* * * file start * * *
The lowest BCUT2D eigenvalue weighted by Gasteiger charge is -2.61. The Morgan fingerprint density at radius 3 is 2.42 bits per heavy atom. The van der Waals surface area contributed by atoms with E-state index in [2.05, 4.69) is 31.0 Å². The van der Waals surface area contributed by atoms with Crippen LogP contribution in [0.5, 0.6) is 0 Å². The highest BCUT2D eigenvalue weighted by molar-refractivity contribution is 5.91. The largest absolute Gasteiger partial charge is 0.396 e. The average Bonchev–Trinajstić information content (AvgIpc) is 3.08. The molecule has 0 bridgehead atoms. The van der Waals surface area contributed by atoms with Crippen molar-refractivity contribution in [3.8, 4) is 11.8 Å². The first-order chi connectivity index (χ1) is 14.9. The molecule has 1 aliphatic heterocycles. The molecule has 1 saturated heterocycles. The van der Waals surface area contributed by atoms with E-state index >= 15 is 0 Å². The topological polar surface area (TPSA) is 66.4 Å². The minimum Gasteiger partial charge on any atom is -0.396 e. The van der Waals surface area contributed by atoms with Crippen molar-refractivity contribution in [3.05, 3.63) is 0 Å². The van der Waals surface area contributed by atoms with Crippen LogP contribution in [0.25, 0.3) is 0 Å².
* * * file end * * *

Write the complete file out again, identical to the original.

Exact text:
The lowest BCUT2D eigenvalue weighted by Gasteiger charge is -2.61. The Morgan fingerprint density at radius 3 is 2.42 bits per heavy atom. The van der Waals surface area contributed by atoms with E-state index in [2.05, 4.69) is 31.0 Å². The van der Waals surface area contributed by atoms with Crippen LogP contribution in [0.5, 0.6) is 0 Å². The highest BCUT2D eigenvalue weighted by molar-refractivity contribution is 5.91. The largest absolute Gasteiger partial charge is 0.396 e. The average Bonchev–Trinajstić information content (AvgIpc) is 3.08. The molecule has 0 bridgehead atoms. The van der Waals surface area contributed by atoms with Crippen molar-refractivity contribution in [3.8, 4) is 11.8 Å². The first-order chi connectivity index (χ1) is 14.9. The molecule has 1 aliphatic heterocycles. The molecule has 1 saturated heterocycles. The van der Waals surface area contributed by atoms with E-state index >= 15 is 0 Å². The topological polar surface area (TPSA) is 66.4 Å². The minimum Gasteiger partial charge on any atom is -0.396 e. The van der Waals surface area contributed by atoms with Crippen molar-refractivity contribution in [3.05, 3.63) is 0 Å². The van der Waals surface area contributed by atoms with Crippen LogP contribution in [0.25, 0.3) is 0 Å².